Today, NYS Senate Deputy Leader Michael Gianaris and State Senator Brad Hoylman-Sigal.
Chair of the Senate Judiciary Committee, introduced legislation to require all judges exercising criminal jurisdiction to undergo annual bail training (S.4397), and a bill to close a loophole allowing judges and justices to avoid investigation from the Commission on Judicial Conduct (CJC) by retiring or resigning and allow the CJC to make investigations public after filing formal charges (S.4398).
Judiciary Chair Hoylman-Sigal said: “The true administration of justice requires public faith in an impartial, unimpeachable, and competent judiciary. Sadly, New York’s judicial accountability laws are shrouded in secrecy, fostering perceptions of corruption, incompetence, and unaccountability. We don’t even know if our judges are keeping up with major changes in the law. These bills will ensure our judiciary is properly trained and that bad apples are publicly identified and disciplined, restoring the public’s trust in our court system.”
Deputy Leader Gianaris said: “The lack of transparency and accountability from our court system is shocking and should alarm all New Yorkers. These bills are two of many steps necessary to instill greater public confidence in our judicial branch of government.”
The Senators introduced the legislation after co-chairing the Joint Legislative Budget Hearing on Public Protection, during which Senator Hoylman-Sigal and Senator Gianaris questioned Office of Court Administration (OCA) Acting Chief Administrative Judge Tamiko Amaker and CJC Administrator & Counsel Robert Tembeckjian.
During questioning, Judge Amaker stated that all New York City Criminal Court judges were required to undergo annual training, but there was no such requirement for judges outside New York City, and OCA kept no records of which judges took the training. Judge Amaker also stated that OCA does not audit the training programs or have any measurement of their effectiveness. Furthermore, OCA has refused to provide the public or legislators with the training curriculum or other educational materials provided to judges.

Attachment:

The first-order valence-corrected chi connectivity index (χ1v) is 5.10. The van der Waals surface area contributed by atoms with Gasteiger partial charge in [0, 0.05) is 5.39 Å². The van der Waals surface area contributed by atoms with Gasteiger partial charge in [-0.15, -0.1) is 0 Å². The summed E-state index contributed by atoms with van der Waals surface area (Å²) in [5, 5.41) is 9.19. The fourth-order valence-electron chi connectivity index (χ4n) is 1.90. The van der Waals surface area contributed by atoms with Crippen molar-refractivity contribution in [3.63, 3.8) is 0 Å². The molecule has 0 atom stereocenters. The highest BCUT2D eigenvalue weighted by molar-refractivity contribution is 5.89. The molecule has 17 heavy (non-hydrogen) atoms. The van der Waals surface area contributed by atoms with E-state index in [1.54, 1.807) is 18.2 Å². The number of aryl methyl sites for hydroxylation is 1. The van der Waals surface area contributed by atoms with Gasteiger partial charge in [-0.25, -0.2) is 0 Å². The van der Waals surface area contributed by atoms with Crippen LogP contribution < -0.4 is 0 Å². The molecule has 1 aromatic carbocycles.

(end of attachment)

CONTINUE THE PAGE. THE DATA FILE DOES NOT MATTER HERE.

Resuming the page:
Senator Hoylman-Sigal and Senator Gianaris’s bill (S.4397) would direct the Chief Administrative Judge to require and provide at least three hours of annual training regarding bail, recognizance, and commitment procedures and standards for any judge or justice exercising preliminary jurisdiction over criminal offenses. Willful failure to comply with the required training would constitute misconduct that the CJC would be empowered to investigate and enforce.
In Mr. Tembeckjian’s testimony, he was unable to answer questions from committee members about the considerable ethical questions surrounding the former chief judge, who was reportedly under investigation when she resigned last year. He explained that this is due to New York’s strict statutory non-disclosure requirements preventing the CJC from making investigations public until disciplinary action has been taken, a requirement at odds with 38 other states. Furthermore, had there been an ongoing investigation, it would have been thwarted by the CJC’s limited jurisdiction over judges that retire or resign.
Senator Gianaris and Senator Hoylman-Sigal’s second bill (S.4398) increases transparency and accountability by allowing the CJC to publicize investigations once a formal charge has been filed and extending the CJC’s jurisdiction to allow investigations to continue despite a judge’s resignation or retirement.
Copies of the bills are attached.